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Parents reconsider attendance zones

Armed with high-powered software and loads of data, a committee of parents and school district staffers plans to explore over the next few months the possibilities of redrawing boundaries for the county's 10 elementary school attendance zones.

But given the enrollment growth since the rezoning idea surfaced a year ago, many officials are doubting the effort will matter.

"I don't think there is a viable solution but more schools," School Board member John Druzbick said.

District planning director Heather Martin noted that the only schools with space to accept more students are Eastside and Moton, and they have fewer available seats this year than last. Crowding seems likely to hit Moton soon, too, Martin added, as the Hernando Oaks and Southern Hills Plantation developments on U.S. 41 take off.

"What are you going to do in a couple of years when they're at capacity?" Martin asked. "Is the real answer to build? Possibly."

School Board member Robert Wiggins suggested that any effort to change boundaries before new schools open hardly seems worth the political unrest it would cause.

Yet the idea of disbanding the committee before it gets too far along fell flat amid a general reluctance to take the responsibility away from parents who clamored for input a year ago.

"Maybe there is a solution that will help us a little bit," Druzbick said.

It is possible the group will look at the numbers and say it's not worth the hassle, Wiggins said. "But at least it will come from the parents and not from the staff."

One parent appointed to the committee harbored no illusions that the task ahead is easy.

"I think it will be hard," said Marcia Laskoski, who represents J.D. Floyd Elementary School. "But I think it is something that has to be done."

Dozens of Floyd parents were among those who vehemently opposed the board's attempts to redraw the lines a year ago, even though their school is considered the most chronically over capacity in the district. Several complained that they did not want their children reassigned to schools farther from home, especially as part of a plan created without any parent comments.

The plan at the time centered on moving students from the most-crowded campuses _ particularly Floyd and Pine Grove _ to the least crowded. Planners projected the district to have 7,833 children in kindergarten through fifth grade, with no school housing less than 730 students or more than 850.

Actual enrollment showed a different picture.

As of Wednesday, the district had 8,464 students in elementary schools. The two least-crowded campuses had fewer than 700 children each, but the Spring Hill-area schools were bursting.

Only Chocachatti, which has an enrollment cap, had fewer than 800 children. The others ranged from a low of 851 students at Westside to a high of 1,059 at Floyd. Notably, Spring Hill, Deltona and Suncoast saw their populations skyrocket from near capacity to well above.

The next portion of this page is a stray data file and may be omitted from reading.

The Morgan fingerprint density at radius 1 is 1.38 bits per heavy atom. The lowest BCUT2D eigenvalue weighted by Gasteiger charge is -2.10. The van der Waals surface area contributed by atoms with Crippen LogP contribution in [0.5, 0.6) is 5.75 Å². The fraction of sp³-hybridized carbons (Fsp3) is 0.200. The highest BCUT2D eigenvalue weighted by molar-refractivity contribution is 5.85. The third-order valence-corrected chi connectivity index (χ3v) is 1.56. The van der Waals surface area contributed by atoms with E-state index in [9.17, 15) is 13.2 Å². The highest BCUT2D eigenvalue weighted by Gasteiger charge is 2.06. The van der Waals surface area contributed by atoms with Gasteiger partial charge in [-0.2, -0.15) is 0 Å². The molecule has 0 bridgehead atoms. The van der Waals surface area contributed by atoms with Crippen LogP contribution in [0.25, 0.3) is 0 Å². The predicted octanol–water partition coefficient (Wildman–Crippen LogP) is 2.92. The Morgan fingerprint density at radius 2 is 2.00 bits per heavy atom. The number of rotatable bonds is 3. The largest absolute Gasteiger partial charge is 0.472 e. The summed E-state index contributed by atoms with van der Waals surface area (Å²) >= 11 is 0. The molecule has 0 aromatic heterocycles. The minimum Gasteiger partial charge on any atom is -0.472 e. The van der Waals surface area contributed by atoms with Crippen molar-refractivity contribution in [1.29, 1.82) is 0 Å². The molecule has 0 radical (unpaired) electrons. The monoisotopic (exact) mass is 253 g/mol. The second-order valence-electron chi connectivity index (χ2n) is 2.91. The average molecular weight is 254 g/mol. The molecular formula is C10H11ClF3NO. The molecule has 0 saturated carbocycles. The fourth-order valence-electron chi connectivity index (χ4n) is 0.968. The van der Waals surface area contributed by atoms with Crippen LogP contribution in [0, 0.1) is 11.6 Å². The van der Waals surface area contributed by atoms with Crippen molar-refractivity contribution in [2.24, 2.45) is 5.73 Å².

Any space that might have been used to add students through rezoning no longer exists at those schools.

Still, board members do not discount that the act of carefully reviewing the zones might generate something better than the status quo.

"It's valuable, because they're going to see what we see and perhaps see something we don't see," vice chairman Jim Malcolm said of the committee. "It may end up that with some of these options on the table _ new wings going on, things of that sort _ they can take a serious look and help us plan for the future."

The group also might find a way to even the population of each elementary school, even if the numbers are higher than originally expected, Wiggins said.

He and Malcolm both acknowledged that rezoning might be less necessary now that a new school is slated to open in 2005, and that school will be a magnet without attendance boundaries.

But "it's always good to have a backup plan," Wiggins added.

Backup plans would carry less weight with at least one board member, who preferred long-term answers to stopgap measures.

"I am against any redistricting unless it is absolutely permanent and beneficial for everybody," Druzbick said. "Do not redistrict for one year, or even two years, while waiting for a new school to come along and then send them back when it opens."

The attendance zone review committee has been asked to provide its recommendations in time for an April 27 School Board workshop. Its next meeting has not been scheduled.

_ Jeffrey S. Solochek can be reached at (352) 754-6115 or solocheksptimes.com.

Too crowded to matter?

As a committee reviews possible changes to elementary school attendance zones, some officials question whether any alterations can be effective. They contend that too many schools are too full to allow for meaningful rezoning.

SCHOOL ENROLLMENT

Jan. 8, 2004 Jan. 8, 2003

Brooksville 869 816

Chocachatti 795 713

Deltona 966 896

Eastside 679 662

J.D. Floyd 1059 1020

Moton 682 636

Pine Grove 1010 1012

Spring Hill 930 800

Suncoast 907 847

Westside 851 843

Source: Hernando County School Board

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